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EnglishEdit

VerbEdit

towering

  1. present participle of tower

AdjectiveEdit

towering (comparative more towering, superlative most towering)

  1. Very tall or high, so as to dwarf anything around it.
    • 1908, W[illiam] B[lair] M[orton] Ferguson, chapter IV, in Zollenstein, New York, N.Y.: D. Appleton & Company, OCLC 731476803:
      So this was my future home, I thought! [] Backed by towering hills, the but faintly discernible purple line of the French boundary off to the southwest, a sky of palest Gobelin flecked with fat, fleecy little clouds, it in truth looked a dear little city; the city of one's dreams.
    • 1964, Look (volume 28, page 338)
      She is a towering girl with a husky baritone voice and a friendly and flamboyant style.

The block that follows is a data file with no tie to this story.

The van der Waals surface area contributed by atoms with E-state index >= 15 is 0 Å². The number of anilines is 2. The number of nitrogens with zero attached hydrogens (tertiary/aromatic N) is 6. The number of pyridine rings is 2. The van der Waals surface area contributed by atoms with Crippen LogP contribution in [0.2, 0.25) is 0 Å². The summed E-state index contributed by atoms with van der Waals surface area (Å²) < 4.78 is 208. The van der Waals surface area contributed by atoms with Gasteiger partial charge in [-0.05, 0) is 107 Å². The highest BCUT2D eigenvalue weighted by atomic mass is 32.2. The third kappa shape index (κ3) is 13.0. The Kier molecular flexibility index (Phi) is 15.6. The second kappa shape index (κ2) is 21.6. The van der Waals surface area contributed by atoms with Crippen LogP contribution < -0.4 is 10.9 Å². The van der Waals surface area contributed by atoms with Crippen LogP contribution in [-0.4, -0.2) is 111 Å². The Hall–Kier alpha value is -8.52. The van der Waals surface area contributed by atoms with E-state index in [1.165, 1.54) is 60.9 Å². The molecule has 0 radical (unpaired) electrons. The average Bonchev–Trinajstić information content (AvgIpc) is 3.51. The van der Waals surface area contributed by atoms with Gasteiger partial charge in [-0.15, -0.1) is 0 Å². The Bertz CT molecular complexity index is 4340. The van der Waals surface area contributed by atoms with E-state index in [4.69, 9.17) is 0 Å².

• 2010 December 28, Marc Vesty, “Stoke 0-2 Fulham”, in BBC:
      And it was not until Ryan Shawcross's towering header was cleared off the line by Danny Murphy on the stroke of half-time that Stoke started to crank up the pressure and suggest they were capable of getting back into the match.

TranslationsEdit

NounEdit

towering (plural towerings)

  1. The act or condition of being high above others.
    • 1829, John Timbs, Laconics: Or, The Best Words of the Best Authors
      Gaiety seldom fails to give some pain; the hearers either strain their faculties to accompany its towerings, or are left behind in envy or despair.
    • Robert Burns
      But I am an old hawk at the sport; and wrote her such a cool, deliberate, prudent reply, as brought my bird from the aerial towerings pop down at my foot like Corporal Trim's hat.

See alsoEdit